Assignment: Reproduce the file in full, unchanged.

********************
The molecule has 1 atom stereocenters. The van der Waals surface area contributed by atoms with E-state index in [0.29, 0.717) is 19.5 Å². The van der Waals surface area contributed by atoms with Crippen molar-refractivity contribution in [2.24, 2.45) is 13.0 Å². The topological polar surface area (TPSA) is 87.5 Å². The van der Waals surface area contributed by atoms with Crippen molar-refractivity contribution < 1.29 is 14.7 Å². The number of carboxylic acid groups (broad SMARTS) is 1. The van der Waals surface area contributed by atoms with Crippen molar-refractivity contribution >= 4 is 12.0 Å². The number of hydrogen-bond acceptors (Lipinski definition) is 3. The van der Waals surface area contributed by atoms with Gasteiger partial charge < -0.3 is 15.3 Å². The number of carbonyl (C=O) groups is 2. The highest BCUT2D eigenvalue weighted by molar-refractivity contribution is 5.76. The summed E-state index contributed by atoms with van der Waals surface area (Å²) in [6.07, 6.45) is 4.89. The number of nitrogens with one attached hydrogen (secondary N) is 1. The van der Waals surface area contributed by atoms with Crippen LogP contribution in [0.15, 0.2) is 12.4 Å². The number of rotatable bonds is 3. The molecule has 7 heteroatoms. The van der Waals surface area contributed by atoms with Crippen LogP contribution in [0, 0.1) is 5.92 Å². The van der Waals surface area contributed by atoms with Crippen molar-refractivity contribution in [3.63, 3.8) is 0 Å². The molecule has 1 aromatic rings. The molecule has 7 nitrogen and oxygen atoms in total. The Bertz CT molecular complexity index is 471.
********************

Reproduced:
The molecule has 1 atom stereocenters. The van der Waals surface area contributed by atoms with E-state index in [0.29, 0.717) is 19.5 Å². The van der Waals surface area contributed by atoms with Crippen molar-refractivity contribution in [2.24, 2.45) is 13.0 Å². The topological polar surface area (TPSA) is 87.5 Å². The van der Waals surface area contributed by atoms with Crippen molar-refractivity contribution < 1.29 is 14.7 Å². The number of carboxylic acid groups (broad SMARTS) is 1. The van der Waals surface area contributed by atoms with Crippen molar-refractivity contribution >= 4 is 12.0 Å². The number of hydrogen-bond acceptors (Lipinski definition) is 3. The van der Waals surface area contributed by atoms with Gasteiger partial charge < -0.3 is 15.3 Å². The number of carbonyl (C=O) groups is 2. The highest BCUT2D eigenvalue weighted by molar-refractivity contribution is 5.76. The summed E-state index contributed by atoms with van der Waals surface area (Å²) in [6.07, 6.45) is 4.89. The number of nitrogens with one attached hydrogen (secondary N) is 1. The van der Waals surface area contributed by atoms with Crippen LogP contribution in [0.15, 0.2) is 12.4 Å². The number of rotatable bonds is 3. The molecule has 7 heteroatoms. The van der Waals surface area contributed by atoms with Crippen LogP contribution in [0, 0.1) is 5.92 Å². The van der Waals surface area contributed by atoms with Crippen molar-refractivity contribution in [3.63, 3.8) is 0 Å². The molecule has 1 aromatic rings. The molecule has 7 nitrogen and oxygen atoms in total. The Bertz CT molecular complexity index is 471.